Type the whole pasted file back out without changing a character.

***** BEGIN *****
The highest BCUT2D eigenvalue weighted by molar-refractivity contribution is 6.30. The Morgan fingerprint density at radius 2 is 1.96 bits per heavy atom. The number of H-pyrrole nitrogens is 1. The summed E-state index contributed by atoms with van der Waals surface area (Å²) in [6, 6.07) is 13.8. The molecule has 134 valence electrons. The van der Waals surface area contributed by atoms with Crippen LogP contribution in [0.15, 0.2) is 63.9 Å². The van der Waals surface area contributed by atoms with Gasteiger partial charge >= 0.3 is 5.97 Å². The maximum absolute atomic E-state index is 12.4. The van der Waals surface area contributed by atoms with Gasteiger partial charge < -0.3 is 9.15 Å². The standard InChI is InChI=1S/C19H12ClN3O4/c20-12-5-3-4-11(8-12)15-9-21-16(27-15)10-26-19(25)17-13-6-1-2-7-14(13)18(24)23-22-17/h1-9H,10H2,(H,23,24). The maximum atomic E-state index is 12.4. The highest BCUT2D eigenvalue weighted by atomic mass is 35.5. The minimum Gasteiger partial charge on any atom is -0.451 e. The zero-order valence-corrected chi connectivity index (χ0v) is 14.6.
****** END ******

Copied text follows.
The highest BCUT2D eigenvalue weighted by molar-refractivity contribution is 6.30. The Morgan fingerprint density at radius 2 is 1.96 bits per heavy atom. The number of H-pyrrole nitrogens is 1. The summed E-state index contributed by atoms with van der Waals surface area (Å²) in [6, 6.07) is 13.8. The molecule has 134 valence electrons. The van der Waals surface area contributed by atoms with Crippen LogP contribution in [0.15, 0.2) is 63.9 Å². The van der Waals surface area contributed by atoms with Gasteiger partial charge >= 0.3 is 5.97 Å². The maximum absolute atomic E-state index is 12.4. The van der Waals surface area contributed by atoms with Gasteiger partial charge < -0.3 is 9.15 Å². The standard InChI is InChI=1S/C19H12ClN3O4/c20-12-5-3-4-11(8-12)15-9-21-16(27-15)10-26-19(25)17-13-6-1-2-7-14(13)18(24)23-22-17/h1-9H,10H2,(H,23,24). The maximum atomic E-state index is 12.4. The highest BCUT2D eigenvalue weighted by atomic mass is 35.5. The minimum Gasteiger partial charge on any atom is -0.451 e. The zero-order valence-corrected chi connectivity index (χ0v) is 14.6.